Ambassador Harri Mäki-Reinikka, thank you for agreeing to the interview. Thank you for interviewing me.
As you know, I’m studying Politics and Governance with a primary focus on the module of International Relations. It is my dream career to be a diplomat, and it is a dream career for many other students in my field. Could you tell a bit about your educational background and how you decided to go for a career in diplomacy?
So, I have been studying at Helsinki University. International politics, political history, national economics and sociology. I didn’t consider myself to be a diplomat immediately. I was a freelance journalist while I was a student, and then full time political journalist. Somehow I just found, with the help of my mother, that the Ministry of Foreign Affairs is seeking new diplomats through the international course that they use, KaVaKu, and I applied in 1985, and I was elected to the interviews and then to the course. That was by the way the last course of this kind, that the people who were selected to the course were not recruited immediately or directly to the Ministry. So we even had to compete during the course between our colleagues there. I was lucky enough to get in, and then I started as a diplomat in 1986. That means it’s been 36 years to me. I have been serving quite a long time, and perhaps can be considered quite a seasoned diplomat in a way. Most of the time I have been serving abroad, almost 22 years. I have been posted in Paris, in Algeria, in the UK, in Switzerland in Geneva, and then I was ambassador for the first time in 2008 in Syria where I also covered Lebanon, Jordan and Iraq as Finnish ambassador. Then I moved to Lithuania, where I also covered Belarus. After that I have been working for Arctic cooperation as the Secretary General of the Finnish Arctic Advisory Board, and then ambassador for Northern policies before I started here in Nicosia in Cyprus in September 2020.
What is some advice that you would give to students who aspire for a career in diplomacy?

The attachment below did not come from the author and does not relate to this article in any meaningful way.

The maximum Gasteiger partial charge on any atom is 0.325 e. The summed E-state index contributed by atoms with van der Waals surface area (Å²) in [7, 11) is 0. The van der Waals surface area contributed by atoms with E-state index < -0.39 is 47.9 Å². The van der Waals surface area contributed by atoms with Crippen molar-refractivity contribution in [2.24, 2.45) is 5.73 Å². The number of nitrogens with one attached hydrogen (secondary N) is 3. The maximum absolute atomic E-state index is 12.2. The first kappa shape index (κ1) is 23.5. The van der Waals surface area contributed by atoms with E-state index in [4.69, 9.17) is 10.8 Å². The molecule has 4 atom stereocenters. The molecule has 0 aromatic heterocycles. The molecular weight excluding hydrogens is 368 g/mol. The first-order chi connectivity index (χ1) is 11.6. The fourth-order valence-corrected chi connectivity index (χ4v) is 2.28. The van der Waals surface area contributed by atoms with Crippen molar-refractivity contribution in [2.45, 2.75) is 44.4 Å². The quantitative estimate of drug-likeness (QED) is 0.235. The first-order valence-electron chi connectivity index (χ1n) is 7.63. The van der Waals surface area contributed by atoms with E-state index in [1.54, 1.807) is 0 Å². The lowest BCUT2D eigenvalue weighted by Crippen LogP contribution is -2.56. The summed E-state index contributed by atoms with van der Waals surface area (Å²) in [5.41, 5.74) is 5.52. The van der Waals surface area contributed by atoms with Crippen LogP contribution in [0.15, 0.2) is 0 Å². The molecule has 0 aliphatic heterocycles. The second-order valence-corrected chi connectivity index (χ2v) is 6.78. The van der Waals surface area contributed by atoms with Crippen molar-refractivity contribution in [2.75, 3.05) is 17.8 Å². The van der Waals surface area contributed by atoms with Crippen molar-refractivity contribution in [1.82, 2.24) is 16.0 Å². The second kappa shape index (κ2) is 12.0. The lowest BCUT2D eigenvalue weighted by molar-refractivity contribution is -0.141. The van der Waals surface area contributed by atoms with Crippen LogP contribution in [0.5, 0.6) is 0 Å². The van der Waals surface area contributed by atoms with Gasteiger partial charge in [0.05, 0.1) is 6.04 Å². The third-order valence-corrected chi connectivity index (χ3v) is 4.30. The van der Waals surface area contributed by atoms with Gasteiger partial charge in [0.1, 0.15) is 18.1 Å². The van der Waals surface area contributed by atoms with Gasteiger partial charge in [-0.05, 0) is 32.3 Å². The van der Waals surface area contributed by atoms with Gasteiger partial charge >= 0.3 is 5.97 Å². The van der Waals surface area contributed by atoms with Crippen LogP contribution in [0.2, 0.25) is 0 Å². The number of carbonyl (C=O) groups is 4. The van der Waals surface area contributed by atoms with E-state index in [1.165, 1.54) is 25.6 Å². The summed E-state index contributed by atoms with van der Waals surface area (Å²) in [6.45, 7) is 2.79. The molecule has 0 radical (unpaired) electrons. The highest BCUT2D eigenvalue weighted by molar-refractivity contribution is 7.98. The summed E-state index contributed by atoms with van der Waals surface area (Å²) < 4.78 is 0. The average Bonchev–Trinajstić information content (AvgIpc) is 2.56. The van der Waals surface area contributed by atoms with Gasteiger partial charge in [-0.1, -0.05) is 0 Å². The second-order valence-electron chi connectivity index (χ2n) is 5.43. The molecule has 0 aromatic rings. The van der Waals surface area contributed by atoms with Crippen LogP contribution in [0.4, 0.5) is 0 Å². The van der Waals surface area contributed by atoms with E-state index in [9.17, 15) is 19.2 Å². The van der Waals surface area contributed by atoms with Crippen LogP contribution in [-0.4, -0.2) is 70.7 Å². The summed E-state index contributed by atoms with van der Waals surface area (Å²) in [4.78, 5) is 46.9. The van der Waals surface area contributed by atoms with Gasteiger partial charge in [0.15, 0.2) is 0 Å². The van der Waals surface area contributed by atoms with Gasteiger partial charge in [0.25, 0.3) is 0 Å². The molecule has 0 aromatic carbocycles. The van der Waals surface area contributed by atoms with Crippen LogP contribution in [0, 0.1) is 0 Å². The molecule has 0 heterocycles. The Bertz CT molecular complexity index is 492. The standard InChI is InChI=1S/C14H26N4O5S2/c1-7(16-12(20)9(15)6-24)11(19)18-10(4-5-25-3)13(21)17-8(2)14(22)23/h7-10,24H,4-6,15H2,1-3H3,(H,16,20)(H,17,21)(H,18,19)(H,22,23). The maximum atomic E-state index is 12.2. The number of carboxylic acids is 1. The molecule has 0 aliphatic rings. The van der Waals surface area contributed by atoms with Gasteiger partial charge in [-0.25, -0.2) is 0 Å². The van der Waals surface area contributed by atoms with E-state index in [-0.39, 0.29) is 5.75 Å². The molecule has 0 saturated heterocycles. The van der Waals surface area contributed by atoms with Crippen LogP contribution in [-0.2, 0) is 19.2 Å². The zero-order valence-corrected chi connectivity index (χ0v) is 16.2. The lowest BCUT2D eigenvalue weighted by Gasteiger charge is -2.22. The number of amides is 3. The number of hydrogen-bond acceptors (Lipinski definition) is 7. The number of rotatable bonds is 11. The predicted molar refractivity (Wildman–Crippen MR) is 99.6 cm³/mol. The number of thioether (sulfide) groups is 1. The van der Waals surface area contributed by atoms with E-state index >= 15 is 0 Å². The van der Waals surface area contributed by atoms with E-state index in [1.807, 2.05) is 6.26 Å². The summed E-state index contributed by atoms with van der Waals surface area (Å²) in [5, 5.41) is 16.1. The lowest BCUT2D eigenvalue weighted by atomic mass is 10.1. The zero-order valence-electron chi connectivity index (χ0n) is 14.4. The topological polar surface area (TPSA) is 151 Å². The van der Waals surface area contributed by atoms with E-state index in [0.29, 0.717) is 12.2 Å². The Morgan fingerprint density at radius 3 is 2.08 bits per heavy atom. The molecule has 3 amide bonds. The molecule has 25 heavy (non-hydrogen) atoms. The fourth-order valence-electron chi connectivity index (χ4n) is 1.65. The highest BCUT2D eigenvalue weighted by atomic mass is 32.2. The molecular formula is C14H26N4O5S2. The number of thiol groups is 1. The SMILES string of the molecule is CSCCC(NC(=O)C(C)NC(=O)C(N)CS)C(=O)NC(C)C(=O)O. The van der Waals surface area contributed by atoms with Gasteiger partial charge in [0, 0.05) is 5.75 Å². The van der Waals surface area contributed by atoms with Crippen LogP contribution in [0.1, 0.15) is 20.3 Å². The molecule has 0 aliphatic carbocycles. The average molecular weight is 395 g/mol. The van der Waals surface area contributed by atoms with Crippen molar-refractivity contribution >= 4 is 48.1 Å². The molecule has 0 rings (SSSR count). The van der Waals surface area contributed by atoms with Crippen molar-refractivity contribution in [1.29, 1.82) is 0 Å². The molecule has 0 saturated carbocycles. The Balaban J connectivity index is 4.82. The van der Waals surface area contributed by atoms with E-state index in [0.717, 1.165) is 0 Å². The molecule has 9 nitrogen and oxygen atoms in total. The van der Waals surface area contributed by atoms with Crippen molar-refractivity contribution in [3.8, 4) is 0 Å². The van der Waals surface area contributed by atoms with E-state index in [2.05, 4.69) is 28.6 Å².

Be open-minded and try to get some experience by getting an internship in one of the embassies of your country abroad, because that is the best way to learn about what this diplomacy is all about. Interns in our embassies can in three months, sometimes it’s six months also, learn quite a lot, and the embassies can use their services and help also in many ways, not only in political reporting or economic reporting but also in consular issues
and also in media issues, and also just in simple work-like things like being part-time receptionist or whatever.
Then the final question. You have had a very long career as a diplomat. What are some things about a career as a diplomat you have learned that can be learned only through experience?
Patience. And also that you have to be careful in your words, in what kind of words you use in your diplomatic conduct. For example here in Cyprus it’s very difficult if you don’t know the background history and terminology of the Cyprus conflict. Otherwise it will be a verbal minefield if you don’t know the background. Diplomacy teaches people to be exact, and also when needed being able to use language that is somehow protracting in difficult situations. It can be constructive in its ambiguity. So ambiguity is a word in a way that sometimes you are not so exact, but you are almost, or just referring to something that it’s all about or something like that, but you cannot go furthermore in substance with that. Constructive ambiguity is an expression that you will also learn quite well in diplomacy. But also, diplomacy doesn’t really mean that you are a diplomatic person. I have been noticing that in tough negotiations diplomats can be very straightforward. Sometimes the most successful peace mediators, like Martti Ahtisaari or many others, have been quite straightforward. They didn’t complicate the issues by themselves, because they see this as a problem, and conflicts are already complicated enough. It’s also very often known that intelligent people create more complicated problems, and then you have to make it a bit more simple, to also understand the possible solution in the conflict. We have a lot of experience about peace-mediation in Finland. But you can be a great diplomat. In different positions you can have different aspects. I have been in the beginning working on trade issues, I used to be even the chairman of the International Coffee Organization, in 1994-95 in London. So it changes sometimes. During my latest years as ambassador, I have been focusing a lot on export proposals for example.
Alright, that was a great answer. That is valuable information for sure, and a useful insight into the career. Thank you for the interview.
I hope so. Thank you.